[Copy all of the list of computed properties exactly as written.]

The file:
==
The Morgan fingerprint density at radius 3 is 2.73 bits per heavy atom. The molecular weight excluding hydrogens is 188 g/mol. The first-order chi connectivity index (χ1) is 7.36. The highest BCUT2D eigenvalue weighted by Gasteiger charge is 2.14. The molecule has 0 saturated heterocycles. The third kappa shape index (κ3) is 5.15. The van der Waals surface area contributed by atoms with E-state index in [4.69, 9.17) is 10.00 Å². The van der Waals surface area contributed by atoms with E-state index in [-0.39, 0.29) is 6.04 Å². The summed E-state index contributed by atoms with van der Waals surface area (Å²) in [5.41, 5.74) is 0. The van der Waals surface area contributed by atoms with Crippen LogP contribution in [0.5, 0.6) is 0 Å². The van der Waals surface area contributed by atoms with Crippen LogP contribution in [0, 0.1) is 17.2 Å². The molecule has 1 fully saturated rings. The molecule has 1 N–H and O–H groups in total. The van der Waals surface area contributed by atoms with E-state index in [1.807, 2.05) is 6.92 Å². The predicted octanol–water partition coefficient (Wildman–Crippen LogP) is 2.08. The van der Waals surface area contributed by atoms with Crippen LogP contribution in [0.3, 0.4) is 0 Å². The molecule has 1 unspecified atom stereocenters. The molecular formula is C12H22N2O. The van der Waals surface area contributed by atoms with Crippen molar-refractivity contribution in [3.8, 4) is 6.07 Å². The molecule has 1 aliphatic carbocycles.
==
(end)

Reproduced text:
The Morgan fingerprint density at radius 3 is 2.73 bits per heavy atom. The molecular weight excluding hydrogens is 188 g/mol. The first-order chi connectivity index (χ1) is 7.36. The highest BCUT2D eigenvalue weighted by Gasteiger charge is 2.14. The molecule has 0 saturated heterocycles. The third kappa shape index (κ3) is 5.15. The van der Waals surface area contributed by atoms with E-state index in [4.69, 9.17) is 10.00 Å². The van der Waals surface area contributed by atoms with E-state index in [-0.39, 0.29) is 6.04 Å². The summed E-state index contributed by atoms with van der Waals surface area (Å²) in [5.41, 5.74) is 0. The van der Waals surface area contributed by atoms with Crippen LogP contribution in [0.5, 0.6) is 0 Å². The van der Waals surface area contributed by atoms with Crippen LogP contribution in [0, 0.1) is 17.2 Å². The molecule has 1 fully saturated rings. The molecule has 1 N–H and O–H groups in total. The van der Waals surface area contributed by atoms with E-state index in [1.807, 2.05) is 6.92 Å². The predicted octanol–water partition coefficient (Wildman–Crippen LogP) is 2.08. The van der Waals surface area contributed by atoms with Crippen LogP contribution in [0.3, 0.4) is 0 Å². The molecule has 1 unspecified atom stereocenters. The molecular formula is C12H22N2O. The van der Waals surface area contributed by atoms with Crippen molar-refractivity contribution in [3.8, 4) is 6.07 Å². The molecule has 1 aliphatic carbocycles.